Something else about mountain music. It is happy music. It's a lively social music of several people dancing together in square dances. It's about people getting together to laugh and let off some steam at the end of the work week. It was people at home. People entertaining each other. People knowing each other. Actual community. Everybody knew everybody. From where we are now, we're looking at 1984 in the past. We're way past it when it comes to mind control of the masses. The Supreme Court just a few days ago nullified the individual. Up to that moment we were the electorate. Now, we don't even have that, the world's most advanced Democracy. Evidently, advanced right out the other end.




Old-time music came from the time when people believed in Democracy and that old American individualism I was raised in school and church to believe in. Even then it was over. These kinds of sorrowful feelings in our time of seeing the American citizens take it lying down, becoming laughably manipulable subjects and believe the propaganda that it's good for the middle class. A good time to hear Aerosmith scream Love In An Elevator. In the time of old-time music people thought something of one another. You don't see much of that these days. The state of mind we live in during this time is full of anxiety about a long checklist of subjects, tv telling us we don't have enough, we need more. No matter who you know, they're not as cool as people you don't know. No matter who you are, you're regarded at the educational level of the fourth grade. To say something about it is out of order. Fit in. Don't think for yourself. Spend money.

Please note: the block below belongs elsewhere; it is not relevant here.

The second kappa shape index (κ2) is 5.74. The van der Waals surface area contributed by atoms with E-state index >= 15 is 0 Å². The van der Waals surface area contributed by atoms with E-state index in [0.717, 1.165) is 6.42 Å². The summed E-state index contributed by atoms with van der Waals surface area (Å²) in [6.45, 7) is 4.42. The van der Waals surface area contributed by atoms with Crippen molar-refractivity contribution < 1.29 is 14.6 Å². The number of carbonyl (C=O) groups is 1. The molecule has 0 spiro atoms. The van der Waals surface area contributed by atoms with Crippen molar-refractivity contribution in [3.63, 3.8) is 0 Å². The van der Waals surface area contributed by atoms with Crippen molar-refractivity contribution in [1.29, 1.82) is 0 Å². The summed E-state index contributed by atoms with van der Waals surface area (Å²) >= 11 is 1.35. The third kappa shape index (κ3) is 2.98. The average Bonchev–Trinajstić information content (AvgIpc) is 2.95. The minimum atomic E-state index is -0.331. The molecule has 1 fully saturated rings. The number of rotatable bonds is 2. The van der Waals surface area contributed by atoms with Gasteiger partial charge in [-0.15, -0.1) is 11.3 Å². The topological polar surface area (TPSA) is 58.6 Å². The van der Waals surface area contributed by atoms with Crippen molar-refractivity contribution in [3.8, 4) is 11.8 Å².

Dark, heavy feelings. So I crank up the volume of the Rolling Stones doing Street Fighting Man. Bob Dylan and the Stones expressed for all the rest of us what we were feeling, an underlying current of anger around our impulses to be full human beings frustrated over and over until the struggle becomes just an ongoing struggle. It's been going on since VietNam. Government does what it's going to do and We The People can take a jump. You don't like it? Get used to it. You will.




Out here in the mountain I don't have to think like that anymore. I've give up the struggle. It's endless and it's counterproductive. It's jumping in and playing the game, starting out the loser. When I hear a fiddler hit the chicken notes in Cluck Old Hen and Chicken Reel, it touches my joy center. Music from the time when people walked everywhere they went. Walking turns out to be a kind of prozac and driving just the opposite. Now we go through several varieties of anxiety getting wherever we're going. We've turned down our emotional natures replacing them with what we call rational mind. Let's just say mind. Not all mind is rational. Feelings are a good guide, but when we collectively push feeling down in favor of mind, an untrained mind is no guide to follow. Feelings that aren't understood are no guides either.




Myself, in this last half of my life, have very little place for the dull thinking about what the dark cabal in control of That Great City is doing to delete Democracy in America, step by step, fixing it all the way so there's no going back, so we the people have no voice. What's done is done. I'd rather stay on my mountain and let all that mind go someplace else, not in my head. It's when I tap in to real humanity in the music of these mountains, the best of what we are, it opens joy within and I feel light. That's what I think Chris is getting at. Let all that stuff, "the world," a dark burden in the mind, go its own way and I go mine. Thank you Chris.